An objection to the comparison of the mammalian vomer and the non-mammalian parasphenoid lies in the fact that the latter presents in the series of animals a history of retrogression ; in the lowest forms the parasphenoid reaches forward to the ethmoidal region, whereas in most reptile[5] and birds its anterior end is far back and away from this region. A more serious obstacle to the new homology is the circumstance, already mentioned, of the single vomer developing from a pair of centers. The one instance in mammals might well be taken to be an exception to the rule of single origin, if single origin were known to be the rule. But how many studies have been made by modem methods to determine this matter ?


During the reconstruction of the cranium of a cat embryo there was observed a tendency to bilateral formation of the vomer, and my attention was thereby directed to the question of the origin of this bone in the mammals. A review of the series in the Harvard Embryological Collection resulted in finding one instance of paired origin of the vomer, and tliat in a marsupial. The discovery by Fuchs[6] of the remains of the parasphenoid in a Didclphys embryo and its bearing on the homology of the mammalian vomer, induced me at this time to communicate the observation. Through the courtesy of Professor ilinot I have been enabled recently to review the sections of the heads of three pouch-specimens of Caluromys (Didelphys) philander in which the paired origin of the vomer had been noted.


Figs. 1 and 2. — Transverse sections tbroiigh the nasal region of a 17 mm. specimen of Caluromys philander; 1, through the anterior ends of the vomers ; 2, through the middle of the vomers. Harvard Emb. Coll., Series 707, Sections 245 and 228. X 39 diam.

A, cartilaginous nasal septum; B, palate; C, vomer; Z>, palate process of premaxilla ; £7, vomeronasal organ of Jacobson.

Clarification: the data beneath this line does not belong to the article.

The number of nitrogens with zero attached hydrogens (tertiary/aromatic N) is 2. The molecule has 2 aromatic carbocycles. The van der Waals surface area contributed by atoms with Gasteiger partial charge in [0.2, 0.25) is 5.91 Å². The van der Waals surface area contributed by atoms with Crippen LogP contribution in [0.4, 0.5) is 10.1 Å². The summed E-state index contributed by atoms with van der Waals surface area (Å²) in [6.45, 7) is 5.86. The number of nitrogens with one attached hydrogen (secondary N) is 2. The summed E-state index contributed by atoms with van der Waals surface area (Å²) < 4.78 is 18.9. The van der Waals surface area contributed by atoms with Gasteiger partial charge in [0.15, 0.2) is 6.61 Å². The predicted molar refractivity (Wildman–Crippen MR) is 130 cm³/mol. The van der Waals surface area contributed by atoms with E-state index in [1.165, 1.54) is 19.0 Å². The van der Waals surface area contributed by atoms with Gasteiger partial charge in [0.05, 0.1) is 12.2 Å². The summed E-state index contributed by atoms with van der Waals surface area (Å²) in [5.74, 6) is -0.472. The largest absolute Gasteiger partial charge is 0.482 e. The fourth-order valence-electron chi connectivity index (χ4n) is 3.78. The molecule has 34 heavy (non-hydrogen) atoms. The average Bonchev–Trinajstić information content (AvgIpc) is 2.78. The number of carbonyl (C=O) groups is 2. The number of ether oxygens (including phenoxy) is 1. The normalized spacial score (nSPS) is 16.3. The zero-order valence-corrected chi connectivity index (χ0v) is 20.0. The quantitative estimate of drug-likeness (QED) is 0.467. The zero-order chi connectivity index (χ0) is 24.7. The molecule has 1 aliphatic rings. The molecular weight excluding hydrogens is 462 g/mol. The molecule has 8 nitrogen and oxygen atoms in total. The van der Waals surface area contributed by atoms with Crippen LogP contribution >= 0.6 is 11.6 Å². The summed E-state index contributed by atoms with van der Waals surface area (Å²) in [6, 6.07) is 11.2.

In a specimen 18 mm. in length there is present a pair of vomers. These elongate ossifications lie approximately parallel with the ventral edge of the cartilaginous nasal septum and extend from its caudal end forward as far as the middle of the vomero-nasal cartilages of Jacobson. Here the septum is continuous ventrally with the palate, and in this region the vomers are connected with one another across the median line. The connection is a feeble one, consisting of a few delicate bony trabeculse which are present in only three of the section.^. Beyond this place in the caudal direction, the septum and palate are separated by a space, so that the nasal cavities are in communication with each other from side to side. In this region the two vomers are seen to diverge as they are followed backward. Each bone for the most part is compressed, with sharp edges and surfaces directed more or less obliquely — ventrally toward its anterior end, ventrolaterally in the middle of its extent. Anterior to the vomers lie the paired palatine processes of the premaxillaries, adapted to the convex surfaces of the vomero-nasal cartilages. A parasphenoid ossification center was not observed.